Despite being in the Leinster Academy at the time, Doran Jones admits it was with King Country where he really grew and matured as a front rower.
And it clearly had an affect with the 29-year-old able to boast the likes of Leinster, Wasps, Gloucester, Northampton Saints, Harlequins and England on his CV.
The British & Irish Lions will get a taste of this atmosphere when they take on midweek sides while battling against the All Blacks in 2017.
And Doran Jones is warning the next crop of stars that they need to be ready for what awaits.
"I was flown out from Dublin, landed in New Zealand in a bit of a blur and was taken to a place called Te Kuiti, a tiny little town, a sort of blink and you'll miss it place," said Doran Jones, speaking in support of the Aviva Tackling Numbers programme.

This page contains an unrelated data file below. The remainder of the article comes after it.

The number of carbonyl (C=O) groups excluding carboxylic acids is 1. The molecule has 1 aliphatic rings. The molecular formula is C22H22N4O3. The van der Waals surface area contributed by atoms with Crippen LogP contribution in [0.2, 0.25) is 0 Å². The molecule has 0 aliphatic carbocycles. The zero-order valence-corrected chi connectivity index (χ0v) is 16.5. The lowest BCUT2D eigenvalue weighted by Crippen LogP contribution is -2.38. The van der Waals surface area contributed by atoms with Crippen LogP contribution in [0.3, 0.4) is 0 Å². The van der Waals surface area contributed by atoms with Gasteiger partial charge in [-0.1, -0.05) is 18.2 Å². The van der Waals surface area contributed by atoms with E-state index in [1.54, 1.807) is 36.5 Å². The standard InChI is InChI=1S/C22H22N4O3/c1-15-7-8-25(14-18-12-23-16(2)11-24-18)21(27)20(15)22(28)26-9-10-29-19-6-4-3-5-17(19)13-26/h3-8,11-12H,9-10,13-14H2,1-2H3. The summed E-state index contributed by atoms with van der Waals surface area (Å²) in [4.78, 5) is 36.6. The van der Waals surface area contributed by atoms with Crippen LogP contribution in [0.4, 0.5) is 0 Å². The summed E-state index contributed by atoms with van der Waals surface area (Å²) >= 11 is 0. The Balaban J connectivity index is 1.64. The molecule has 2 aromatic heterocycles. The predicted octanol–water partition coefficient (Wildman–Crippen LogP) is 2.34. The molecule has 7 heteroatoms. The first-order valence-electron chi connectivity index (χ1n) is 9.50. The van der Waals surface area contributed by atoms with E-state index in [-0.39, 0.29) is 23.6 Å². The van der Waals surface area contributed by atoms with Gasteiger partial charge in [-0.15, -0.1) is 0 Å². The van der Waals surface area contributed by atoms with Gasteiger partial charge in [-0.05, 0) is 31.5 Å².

"I was in the Leinster Academy at the time and it was difficult to get game-time which was frustrating - I felt myself growing up and not playing as much.
"So it was great to get out there and experience a different culture, a different life experience and one that was so starkly different to where I had come from.
"Playing every week in tough competition that was really physical with guys who just work hard, you saw what it was all about.
"Some of the guys were semi-pro, so they were doing it out of love for the game and sometimes I think you can lose that in a professional environment, so I really enjoyed it - it was great.
"I know those midweek games will be tough for the British & Irish Lions. King Country fell into the Waikato Chiefs province, so I was fortunate enough to train with them for a bit.
"I wasn't there long enough to try and break into that but that would have been the aim. They're fantastic and the way they go about the game should be embraced.
"But it will be very tough for the Lions - the likes of Canterbury always provide tricky midweek games, especially in New Zealand."